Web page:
Northern Pass Behaving Badly
The following op-ed by Forest Society Board of Trustees Chair William Webb and President/Forester Jane A. Difley was published in various newspapers over the last few weeks.
There’s been disturbing news of late in Coos County where Eversource has endeavored to hold the redevelopment of the Balsams Resort hostage to potential permitting for the proposed Northern Pass. It’s not the first time they’ve tried to squeeze the North Country into submission with promises of payoffs.
How have they attempted to do so? By plying the owners of the Balsams with $2 million in Eversource shareholder funds and reportedly dangling promises of as much as $100 million from the so-called Forward NH Fund if Northern Pass were ever permitted.
As reported in local media, Les Otten and his partners have subsequently sought to rub out local opposition to Northern Pass as proposed with a simple threat: the Balsams redevelopment won’t go forward without big money from Northern Pass, and that money only comes if Northern Pass is permitted.
While northern Coos County has a big stake in the outcome of the Balsams redevelopment, every New Hampshire resident should be deeply concerned by this latest attempt by Eversource to peddle influence and interfere in local issues that have little to do with their proposed 192-mile transmission line.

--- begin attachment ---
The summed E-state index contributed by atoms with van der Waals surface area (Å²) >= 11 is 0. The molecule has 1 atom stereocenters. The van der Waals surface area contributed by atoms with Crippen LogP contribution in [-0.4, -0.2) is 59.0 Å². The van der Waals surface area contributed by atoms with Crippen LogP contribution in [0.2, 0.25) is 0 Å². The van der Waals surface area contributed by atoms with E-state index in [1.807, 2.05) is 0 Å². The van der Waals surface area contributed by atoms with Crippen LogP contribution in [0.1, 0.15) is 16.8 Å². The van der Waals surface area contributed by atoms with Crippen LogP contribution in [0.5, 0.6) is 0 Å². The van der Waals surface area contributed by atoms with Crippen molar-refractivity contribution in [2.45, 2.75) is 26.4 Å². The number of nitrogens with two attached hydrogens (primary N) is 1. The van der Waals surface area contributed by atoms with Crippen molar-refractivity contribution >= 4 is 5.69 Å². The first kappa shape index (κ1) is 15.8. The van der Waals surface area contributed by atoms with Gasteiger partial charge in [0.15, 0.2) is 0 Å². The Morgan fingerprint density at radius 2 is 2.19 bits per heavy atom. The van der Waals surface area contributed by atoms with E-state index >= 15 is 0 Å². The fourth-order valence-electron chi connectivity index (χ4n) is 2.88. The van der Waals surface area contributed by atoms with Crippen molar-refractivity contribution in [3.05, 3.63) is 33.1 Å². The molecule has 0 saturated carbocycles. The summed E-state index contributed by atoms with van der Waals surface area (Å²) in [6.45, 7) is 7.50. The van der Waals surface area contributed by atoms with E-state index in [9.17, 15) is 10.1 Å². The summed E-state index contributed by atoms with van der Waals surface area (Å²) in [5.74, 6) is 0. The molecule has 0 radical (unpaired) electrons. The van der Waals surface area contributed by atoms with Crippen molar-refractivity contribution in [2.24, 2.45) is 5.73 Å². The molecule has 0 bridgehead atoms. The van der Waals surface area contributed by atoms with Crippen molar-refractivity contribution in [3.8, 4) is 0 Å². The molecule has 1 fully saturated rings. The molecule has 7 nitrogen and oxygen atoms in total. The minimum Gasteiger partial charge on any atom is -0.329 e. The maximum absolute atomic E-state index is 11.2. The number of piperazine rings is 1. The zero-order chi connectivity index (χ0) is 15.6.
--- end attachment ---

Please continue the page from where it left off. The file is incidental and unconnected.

First, anyone who cares about good government and fair play should be concerned that Eversource is perverting the permitting process for Northern Pass.
As Eversource New Hampshire’s Bill Quinlan acknowledged in one of the March public hearings on Northern Pass, the Forward NH fund is not yet active and will not be active unless Northern Pass is permitted to move forward. He also acknowledged that the $2 million advanced to Mr. Otten comes from “Eversource shareholders,” meaning that the company is now making direct payments to elicit support for its troubled project.
And in attempting to link success at the Balsams to success with an overhead Northern Pass line, Eversource and Mr. Otten are taking things a step further by twisting arms to change input submitted to the Site Evaluation Committee. This is dangerously coercive.
As a state, through a process meant to protect true public interest, we are considering whether to permit Northern Pass, not the Balsams. We should not let Eversource confuse the issue.
Second, instead of avoiding adverse impacts of its proposal, Northern Pass continues to attempt to manufacture public benefits and buy favor.
Eversource’s Balsams gambit is just one more attempt to make up for the fact that Northern Pass itself brings little to the table for New Hampshire. And in the attempt, they are once again pitting business against business and neighbor against neighbor. It’s time for that to stop.
If Northern Pass is to go forward, it should be because it demonstrates meaningful and substantial public benefit to New Hampshire, not because other, unrelated projects may have benefit or even because the project has established a Forward NH fund.